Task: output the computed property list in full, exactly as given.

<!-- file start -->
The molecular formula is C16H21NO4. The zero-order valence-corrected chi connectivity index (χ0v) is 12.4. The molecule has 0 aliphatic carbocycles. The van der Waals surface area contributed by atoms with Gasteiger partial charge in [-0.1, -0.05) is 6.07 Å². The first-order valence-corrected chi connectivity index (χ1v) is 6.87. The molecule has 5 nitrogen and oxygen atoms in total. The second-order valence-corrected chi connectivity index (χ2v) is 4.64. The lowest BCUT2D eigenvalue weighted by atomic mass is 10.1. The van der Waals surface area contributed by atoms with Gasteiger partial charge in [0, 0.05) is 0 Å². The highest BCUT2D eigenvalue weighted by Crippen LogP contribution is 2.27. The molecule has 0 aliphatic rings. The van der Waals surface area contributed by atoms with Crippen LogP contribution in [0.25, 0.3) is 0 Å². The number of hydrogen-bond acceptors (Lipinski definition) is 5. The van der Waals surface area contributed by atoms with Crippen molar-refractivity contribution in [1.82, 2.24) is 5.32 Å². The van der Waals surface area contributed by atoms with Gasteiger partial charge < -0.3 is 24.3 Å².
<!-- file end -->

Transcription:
The molecular formula is C16H21NO4. The zero-order valence-corrected chi connectivity index (χ0v) is 12.4. The molecule has 0 aliphatic carbocycles. The van der Waals surface area contributed by atoms with Gasteiger partial charge in [-0.1, -0.05) is 6.07 Å². The first-order valence-corrected chi connectivity index (χ1v) is 6.87. The molecule has 5 nitrogen and oxygen atoms in total. The second-order valence-corrected chi connectivity index (χ2v) is 4.64. The lowest BCUT2D eigenvalue weighted by atomic mass is 10.1. The van der Waals surface area contributed by atoms with Gasteiger partial charge in [0, 0.05) is 0 Å². The highest BCUT2D eigenvalue weighted by Crippen LogP contribution is 2.27. The molecule has 0 aliphatic rings. The van der Waals surface area contributed by atoms with Crippen LogP contribution in [0.25, 0.3) is 0 Å². The number of hydrogen-bond acceptors (Lipinski definition) is 5. The van der Waals surface area contributed by atoms with Crippen molar-refractivity contribution in [1.82, 2.24) is 5.32 Å². The van der Waals surface area contributed by atoms with Gasteiger partial charge < -0.3 is 24.3 Å².